Much of the recent talk around the transportation water-cooler these days has been about promoting multi-modal accessibility as a performance metric. We should no longer agonize over arbitrary highway travel times between exits A and B; rather, we need to know what destinations are reachable at and between those exits. Accessibility has been measured and defined in different capacities, most of those centering around measuring the amount of jobs accessible within a certain travel time. (Refer to this article for more background details.) This has been a step in the right direction, however I believe the idea of transportation accessibility should instead be defined around the following question:
How can I best use the city’s transportation system to get to my daily destinations?
While commuting to and from our jobs typically occurs during the most troublesome time to travel, shouldn’t we also be considering when and how people travel to grocery stores, hospitals or other points of interest? And if we are not considering these non-peak period trips, will accessibility to these destinations ever improve?
Let's Measure Accessibility
Measuring accessibility does not have to be a tedious analysis that is run out of the backroom in the planning department. Rather, measuring accessibility should be something that all planners are able to do throughout their daily workflows. In order to accomplish this, the appropriate data must be available for all to utilize. This data may include:
- Complete roadway network information – Pedestrian and bicycle paths all the way to local and regional highway information
- Public transportation network information – Routes, stops, and run-time information
- Demographic data – Information about where people live and work
- Land-Use data – Locations of hospitals, parks, schools, and grocery stores
While this data can come in different formats, geographical information systems (GIS) today allow us to interface with all of the data in a single platform. This enables us to measure current-day accessibility and also analyze the accessibility of tomorrow — answering the question “how do we improve accessibility in our 2040 transportation plan?”
What's Inside That Black Box?
In order to give multi-modal transportation a fair shake in any mobility/accessibility analysis, we need to tweak the way we model individuals’ movements. The goal should be to model everyone’s potential trips. Are Traffic Analysis Zones (TAZ) really the best way we can model someone walking or biking between their home and a possible job, or even a subway station? Instead, zones should be more reflective of the types of trips we want to model. Think Parcels and Census Blocks – you get the idea. So, now that we readily have all of this information at our finger tips, what do we want to actually measure and calculate? Is calculating the number of a particular destination reachable within an arbitrary time good enough? It’s a start, however, should the destination that’s only 5 minutes away be weighted the same as one 30 minutes away? … probably not. In addition, why don’t we simply measure accessibility with one metric that considers accessing all of our daily destinations? Accessibility scores allow us to consider access to multiple destinations (grocery stores, schools, parks, etc.), as well as assign a penalty (due to the decrease in desirability) to those destinations that are farther away. Thus, we would have one performance metric to use as a benchmark moving forward in the planning process.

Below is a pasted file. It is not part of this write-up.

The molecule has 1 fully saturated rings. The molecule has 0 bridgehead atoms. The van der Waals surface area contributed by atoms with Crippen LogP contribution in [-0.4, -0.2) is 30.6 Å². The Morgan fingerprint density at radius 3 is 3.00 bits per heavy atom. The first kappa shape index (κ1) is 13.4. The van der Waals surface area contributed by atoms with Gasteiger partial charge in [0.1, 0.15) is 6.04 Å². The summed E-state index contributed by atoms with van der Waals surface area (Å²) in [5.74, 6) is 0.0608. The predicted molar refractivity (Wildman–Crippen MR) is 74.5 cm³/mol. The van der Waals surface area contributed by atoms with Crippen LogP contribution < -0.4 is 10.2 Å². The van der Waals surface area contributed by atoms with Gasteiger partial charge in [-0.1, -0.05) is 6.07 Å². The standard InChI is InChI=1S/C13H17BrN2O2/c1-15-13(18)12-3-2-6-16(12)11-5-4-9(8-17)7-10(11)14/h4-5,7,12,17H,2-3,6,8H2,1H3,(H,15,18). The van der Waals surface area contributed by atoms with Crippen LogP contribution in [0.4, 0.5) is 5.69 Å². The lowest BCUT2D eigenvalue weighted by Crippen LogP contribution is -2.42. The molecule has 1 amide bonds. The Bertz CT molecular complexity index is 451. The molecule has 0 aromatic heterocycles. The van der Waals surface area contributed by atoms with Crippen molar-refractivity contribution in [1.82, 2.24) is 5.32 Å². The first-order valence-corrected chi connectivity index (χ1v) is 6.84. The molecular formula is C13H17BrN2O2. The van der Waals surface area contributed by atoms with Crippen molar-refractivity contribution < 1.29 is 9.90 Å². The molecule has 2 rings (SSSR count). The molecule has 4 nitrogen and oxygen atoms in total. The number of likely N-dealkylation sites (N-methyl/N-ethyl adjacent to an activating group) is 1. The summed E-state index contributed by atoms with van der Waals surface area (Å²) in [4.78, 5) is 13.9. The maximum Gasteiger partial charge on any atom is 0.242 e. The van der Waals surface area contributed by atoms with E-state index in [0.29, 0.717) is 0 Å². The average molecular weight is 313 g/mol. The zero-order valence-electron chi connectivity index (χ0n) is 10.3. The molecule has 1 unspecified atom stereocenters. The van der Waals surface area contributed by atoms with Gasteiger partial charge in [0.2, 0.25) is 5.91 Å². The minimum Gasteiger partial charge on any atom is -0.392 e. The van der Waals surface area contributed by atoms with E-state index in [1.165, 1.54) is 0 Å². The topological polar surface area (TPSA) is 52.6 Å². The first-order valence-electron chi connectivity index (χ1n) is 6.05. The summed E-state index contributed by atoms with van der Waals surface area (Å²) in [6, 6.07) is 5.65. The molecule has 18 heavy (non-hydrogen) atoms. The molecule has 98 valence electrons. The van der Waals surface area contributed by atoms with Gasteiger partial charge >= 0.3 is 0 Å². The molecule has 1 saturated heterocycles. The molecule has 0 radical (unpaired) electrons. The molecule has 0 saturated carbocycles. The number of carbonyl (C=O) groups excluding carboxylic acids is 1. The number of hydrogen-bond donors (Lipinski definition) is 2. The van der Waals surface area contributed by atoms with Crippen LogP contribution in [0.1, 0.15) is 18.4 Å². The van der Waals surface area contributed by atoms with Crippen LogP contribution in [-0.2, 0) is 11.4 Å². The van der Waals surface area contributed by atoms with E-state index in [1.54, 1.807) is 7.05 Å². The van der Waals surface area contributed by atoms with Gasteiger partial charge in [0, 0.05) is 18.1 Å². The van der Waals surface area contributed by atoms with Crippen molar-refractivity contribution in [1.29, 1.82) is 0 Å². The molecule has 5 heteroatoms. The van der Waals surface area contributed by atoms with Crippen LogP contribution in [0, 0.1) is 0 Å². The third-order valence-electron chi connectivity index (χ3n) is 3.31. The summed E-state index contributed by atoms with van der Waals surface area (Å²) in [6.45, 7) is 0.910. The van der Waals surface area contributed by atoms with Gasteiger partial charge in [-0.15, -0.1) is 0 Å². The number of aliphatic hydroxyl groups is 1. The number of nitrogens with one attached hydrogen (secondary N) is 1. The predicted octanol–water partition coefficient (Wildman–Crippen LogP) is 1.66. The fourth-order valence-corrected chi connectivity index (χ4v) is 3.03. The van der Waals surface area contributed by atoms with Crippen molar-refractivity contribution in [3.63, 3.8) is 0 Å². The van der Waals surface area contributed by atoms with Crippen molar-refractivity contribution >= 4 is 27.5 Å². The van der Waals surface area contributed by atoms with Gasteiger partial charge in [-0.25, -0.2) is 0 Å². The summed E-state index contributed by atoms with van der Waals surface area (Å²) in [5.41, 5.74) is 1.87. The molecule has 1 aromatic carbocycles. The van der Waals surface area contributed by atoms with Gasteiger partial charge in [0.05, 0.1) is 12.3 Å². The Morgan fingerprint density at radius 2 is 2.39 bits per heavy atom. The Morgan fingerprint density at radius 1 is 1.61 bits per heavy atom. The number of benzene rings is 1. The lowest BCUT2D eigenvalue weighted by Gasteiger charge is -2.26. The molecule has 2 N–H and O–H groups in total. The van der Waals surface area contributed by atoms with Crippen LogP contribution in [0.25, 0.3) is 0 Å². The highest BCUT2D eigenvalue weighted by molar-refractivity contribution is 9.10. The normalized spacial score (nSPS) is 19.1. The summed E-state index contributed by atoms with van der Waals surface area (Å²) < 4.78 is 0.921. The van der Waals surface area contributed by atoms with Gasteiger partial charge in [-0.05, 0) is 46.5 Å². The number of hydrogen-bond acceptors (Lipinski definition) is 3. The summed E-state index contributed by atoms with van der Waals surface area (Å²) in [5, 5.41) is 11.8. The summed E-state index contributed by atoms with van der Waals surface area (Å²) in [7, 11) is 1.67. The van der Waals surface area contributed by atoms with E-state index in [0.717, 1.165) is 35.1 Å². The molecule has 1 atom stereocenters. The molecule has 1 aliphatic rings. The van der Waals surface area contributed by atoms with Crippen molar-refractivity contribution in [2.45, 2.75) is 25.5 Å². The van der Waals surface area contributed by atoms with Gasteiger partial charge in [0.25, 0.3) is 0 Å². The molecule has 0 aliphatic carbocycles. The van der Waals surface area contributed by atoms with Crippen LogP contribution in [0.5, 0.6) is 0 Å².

Defining Accessibility within Sugar Access
Citilabs’ new accessibility tool, Sugar Access, allows users to measure and calculate accessibility metrics as defined by them, the user. Each geographic region is different, and we need to finally account for this. In the realm of mobility measurement, delay thresholds for levels of service (LOS) are constant; however, regions decide which LOS is acceptable to them. To that end, when measuring accessibility, one region may place a higher value than another region on a certain element. Having good access to arts and culture may be important in one city, while another city doesn’t give much weight to having arts and culture nearby. Wouldn’t it be great if we could account for these differing desires, and conduct analyses tailored to the nuances of each region? Well … now you can!
Citilabs recently published a white paper discussing the methodology behind accessibility measurement. We would love your feedback about how you are currently measuring accessibility, and how it can play a critical role in planning for the future. Please add your comments below or send me a direct email to let us know what you’re doing with accessibility.
Through his role at Citilabs, Matt is able to empower local and regional governments to maximize the value of their transportation modeling software. Matt has played an integral role in the development of Sugar Access, Citilabs’ new multi-modal accessibility analysis tool.